Culinary uses

As you’d expect from one of the most popular herbs in Italian cuisine, basil makes a natural partner for tomato dishes, and it’s especially good with spaghetti sauces and pizzas. It’s great in tomato salad and sauces, too, and can also be used to season soups, minced beef and sausages, and on vegetables such as beans, peppers and aubergines.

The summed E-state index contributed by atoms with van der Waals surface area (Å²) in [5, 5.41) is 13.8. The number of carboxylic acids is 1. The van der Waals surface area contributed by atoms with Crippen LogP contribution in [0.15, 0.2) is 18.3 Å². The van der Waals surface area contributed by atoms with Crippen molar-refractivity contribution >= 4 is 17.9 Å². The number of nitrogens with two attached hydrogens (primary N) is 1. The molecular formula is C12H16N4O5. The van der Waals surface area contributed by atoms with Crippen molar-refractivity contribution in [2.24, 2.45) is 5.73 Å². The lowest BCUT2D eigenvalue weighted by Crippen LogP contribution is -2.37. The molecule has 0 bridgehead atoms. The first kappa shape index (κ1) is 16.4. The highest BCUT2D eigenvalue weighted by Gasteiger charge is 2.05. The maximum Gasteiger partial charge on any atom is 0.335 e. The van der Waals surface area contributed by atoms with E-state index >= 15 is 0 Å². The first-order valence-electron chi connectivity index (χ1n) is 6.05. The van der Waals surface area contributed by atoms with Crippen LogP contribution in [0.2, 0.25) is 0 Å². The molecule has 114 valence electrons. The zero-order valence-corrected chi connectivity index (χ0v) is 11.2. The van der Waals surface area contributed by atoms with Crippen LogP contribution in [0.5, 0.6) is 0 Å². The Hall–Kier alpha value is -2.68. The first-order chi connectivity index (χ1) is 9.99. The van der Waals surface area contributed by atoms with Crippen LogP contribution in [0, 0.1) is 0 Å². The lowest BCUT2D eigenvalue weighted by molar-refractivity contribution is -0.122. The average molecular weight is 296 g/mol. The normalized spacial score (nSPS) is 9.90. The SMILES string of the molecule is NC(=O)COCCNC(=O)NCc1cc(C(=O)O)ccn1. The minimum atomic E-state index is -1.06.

A restorative, warming aromatic herb that relaxes spasms, reduces fever, improves digestion and is an effective antibacterial action against infections. It has a mild sedative action.

Medicinal uses

Internally for feverish illnesses, colds and influenza, poor digestion, nausea, abdominal cramps, gastro enteritis, migraine, insomnia, low spirits, anxiety and exhaustion. Externally for acne, loss of smell, insect stings and skin infections.

How to grow

Basil is a tender annual which cannot stand frosts. Sow seed in March or April, and plant out in June in a well-drained sunny spot.